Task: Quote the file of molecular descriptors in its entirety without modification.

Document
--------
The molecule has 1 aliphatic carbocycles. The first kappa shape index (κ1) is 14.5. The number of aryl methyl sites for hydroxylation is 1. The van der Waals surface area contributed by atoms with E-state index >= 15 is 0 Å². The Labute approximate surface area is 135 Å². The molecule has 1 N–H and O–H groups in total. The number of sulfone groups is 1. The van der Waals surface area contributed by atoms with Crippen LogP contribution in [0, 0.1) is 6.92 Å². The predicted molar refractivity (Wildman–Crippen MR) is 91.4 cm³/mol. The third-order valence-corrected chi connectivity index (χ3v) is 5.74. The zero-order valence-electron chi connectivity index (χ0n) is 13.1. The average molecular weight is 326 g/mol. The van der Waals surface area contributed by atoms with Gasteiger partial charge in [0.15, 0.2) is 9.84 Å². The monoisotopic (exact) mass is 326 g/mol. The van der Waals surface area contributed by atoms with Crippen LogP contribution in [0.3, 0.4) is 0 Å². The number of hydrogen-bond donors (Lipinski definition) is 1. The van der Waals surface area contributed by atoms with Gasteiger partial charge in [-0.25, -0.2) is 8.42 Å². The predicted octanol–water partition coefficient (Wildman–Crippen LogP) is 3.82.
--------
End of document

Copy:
The molecule has 1 aliphatic carbocycles. The first kappa shape index (κ1) is 14.5. The number of aryl methyl sites for hydroxylation is 1. The van der Waals surface area contributed by atoms with E-state index >= 15 is 0 Å². The Labute approximate surface area is 135 Å². The molecule has 1 N–H and O–H groups in total. The number of sulfone groups is 1. The van der Waals surface area contributed by atoms with Crippen LogP contribution in [0, 0.1) is 6.92 Å². The predicted molar refractivity (Wildman–Crippen MR) is 91.4 cm³/mol. The third-order valence-corrected chi connectivity index (χ3v) is 5.74. The zero-order valence-electron chi connectivity index (χ0n) is 13.1. The average molecular weight is 326 g/mol. The van der Waals surface area contributed by atoms with Gasteiger partial charge in [0.15, 0.2) is 9.84 Å². The monoisotopic (exact) mass is 326 g/mol. The van der Waals surface area contributed by atoms with Crippen LogP contribution in [0.3, 0.4) is 0 Å². The number of hydrogen-bond donors (Lipinski definition) is 1. The van der Waals surface area contributed by atoms with Gasteiger partial charge in [-0.25, -0.2) is 8.42 Å². The predicted octanol–water partition coefficient (Wildman–Crippen LogP) is 3.82.